This is why we are investing in areas like faster and simpler workflow, mobile approvals, ServiceNow integration and fast communication to our clients.  The idea is to eliminate some of the "business dynamics" that challenge the implementation of just in time access and privileges.  Just in time access is another pillar of our implementation of the Zero Trust Model.

    What to measure?  Average approval time for on-demand access; exceptions to on-demand (e.g. emergency access).
  • Principle #9 (P9)  Deploy an administrative forest (Red Forest) with a selective one-way trust and limit upwards administration in the corporate side.
    Why?  To protect privileged accounts and set new rules for Windows administration.
    Although we are of the opinion that Red Forest adds a lot of complexity, it comes from Microsoft and many organizations will deploy the model or components of it.
    Figure showing an ESAE forest used for administration of Tier 0 Assets and a PRIV forest configured for use with Microsoft Identity Manager's Privileged Access Management capability
    Depending on the data classification of the information on systems secured by Centrify; administrative accounts need to adhere to the principles; and we can provide administrative privileges to accounts coming from the red forest.  This is something our competitors (especially on the UNIX/Linux side, have a tough time achieving).  Ultimately this works in conjunction with all the principles outlined here.

  • Principle #10 (P10) Use critical thinking - MS ESAE is complex and may not work in all instances.
    Why?  Organizations are diverse, they have different charters, cultures, levels of maturity, plus the human factor (coordination, cooperation and cognitive knowledge).  Controls need to be balanced based on the risk assessment exercise and business impact based on each different type of organization.

    Probably the worst mentality within the context of security is to try to find a "cure for all illnesses" - a mature security practice has operational efficiency and constant improvement at the heart of its charter.

    When embarking in these projects, there is a cultural aspect that cannot be ignored.  A troubling commonality in Windows credential theft incidents is usually a SME (or a group of SMEs) that don't want to give up the habits of keeping permanent membership on attractive security groups (e.g. Domain Admins,  Administrators), plus using unsecure or personal workstations for administrative duties.  This is all too common and the SMEs that maintain these practices have legitimate reasons (usually being able to quickly break-fix or maintain productivity).  The challenging problem for architects and security providers is this:  How can we balance these threaths and provide solutions that align with the needs of these SMEs?  How can I make sure that the projects are well-chartered  and have the executive exponsorship needed to overcome some of the expected resistance to change?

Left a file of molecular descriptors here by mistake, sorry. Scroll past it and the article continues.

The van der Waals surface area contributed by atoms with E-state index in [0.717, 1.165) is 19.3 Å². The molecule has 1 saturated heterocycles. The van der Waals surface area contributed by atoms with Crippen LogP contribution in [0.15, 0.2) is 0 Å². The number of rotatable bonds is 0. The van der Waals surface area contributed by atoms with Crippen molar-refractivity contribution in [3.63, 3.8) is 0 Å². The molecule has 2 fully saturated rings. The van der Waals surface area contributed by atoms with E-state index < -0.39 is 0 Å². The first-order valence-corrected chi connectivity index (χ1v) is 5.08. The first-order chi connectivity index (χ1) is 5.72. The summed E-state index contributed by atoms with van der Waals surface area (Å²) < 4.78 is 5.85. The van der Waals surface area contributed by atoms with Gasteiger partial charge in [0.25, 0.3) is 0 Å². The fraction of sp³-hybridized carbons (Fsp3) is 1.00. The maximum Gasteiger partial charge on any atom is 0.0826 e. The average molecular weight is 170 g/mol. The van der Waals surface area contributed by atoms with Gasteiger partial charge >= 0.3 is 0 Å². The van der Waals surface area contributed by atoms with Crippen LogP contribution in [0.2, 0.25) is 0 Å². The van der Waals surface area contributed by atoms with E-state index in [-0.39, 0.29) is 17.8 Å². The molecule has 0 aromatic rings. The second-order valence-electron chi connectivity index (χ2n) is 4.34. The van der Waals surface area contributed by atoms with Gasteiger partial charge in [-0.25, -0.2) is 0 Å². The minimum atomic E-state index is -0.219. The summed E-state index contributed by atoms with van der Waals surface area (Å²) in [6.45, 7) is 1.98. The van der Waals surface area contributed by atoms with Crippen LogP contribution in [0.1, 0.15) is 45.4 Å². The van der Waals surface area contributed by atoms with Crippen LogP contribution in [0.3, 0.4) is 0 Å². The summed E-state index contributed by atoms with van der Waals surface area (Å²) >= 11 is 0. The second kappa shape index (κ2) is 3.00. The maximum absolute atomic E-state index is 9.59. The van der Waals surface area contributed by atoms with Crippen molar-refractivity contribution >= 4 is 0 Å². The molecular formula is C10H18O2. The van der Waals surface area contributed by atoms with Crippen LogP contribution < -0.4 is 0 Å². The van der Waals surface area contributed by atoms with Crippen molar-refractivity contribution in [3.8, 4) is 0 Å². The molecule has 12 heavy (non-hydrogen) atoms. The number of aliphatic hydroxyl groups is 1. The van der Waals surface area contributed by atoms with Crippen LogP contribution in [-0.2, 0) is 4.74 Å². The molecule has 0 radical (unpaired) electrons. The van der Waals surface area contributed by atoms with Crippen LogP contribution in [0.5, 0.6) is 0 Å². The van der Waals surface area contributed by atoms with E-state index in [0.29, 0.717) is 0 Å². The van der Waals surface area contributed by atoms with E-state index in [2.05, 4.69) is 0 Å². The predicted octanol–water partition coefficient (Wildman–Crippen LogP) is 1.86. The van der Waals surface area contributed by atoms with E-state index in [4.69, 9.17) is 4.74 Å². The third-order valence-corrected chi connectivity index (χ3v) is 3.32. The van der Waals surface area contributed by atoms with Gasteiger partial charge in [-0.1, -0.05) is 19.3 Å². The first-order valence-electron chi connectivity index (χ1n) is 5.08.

At Centrify we specialize in Access Controls and have always preached the maximization of "what you have" and the use in non-Windows systems on premises and in IaaS.  Follow the principles of controls stacking (spend more on prevention and correction than detection). 


    For example, our Identity Broker capability on Linux allows for AD (LDAP, Google, etc) users to be authenticated to AD without the need of using Domain Controllers nearby.  There is no NTLM hash if the system is not configured to store one or if cached credentials are not allowed.  Sometimes, using some specific technologies will eliminate the need for additional controls.  Another example may be Samba integration.  If tied to a critical app that cannot be migrated in the near future, you have to surround the systems around that capability with additional controls due to the risk profile.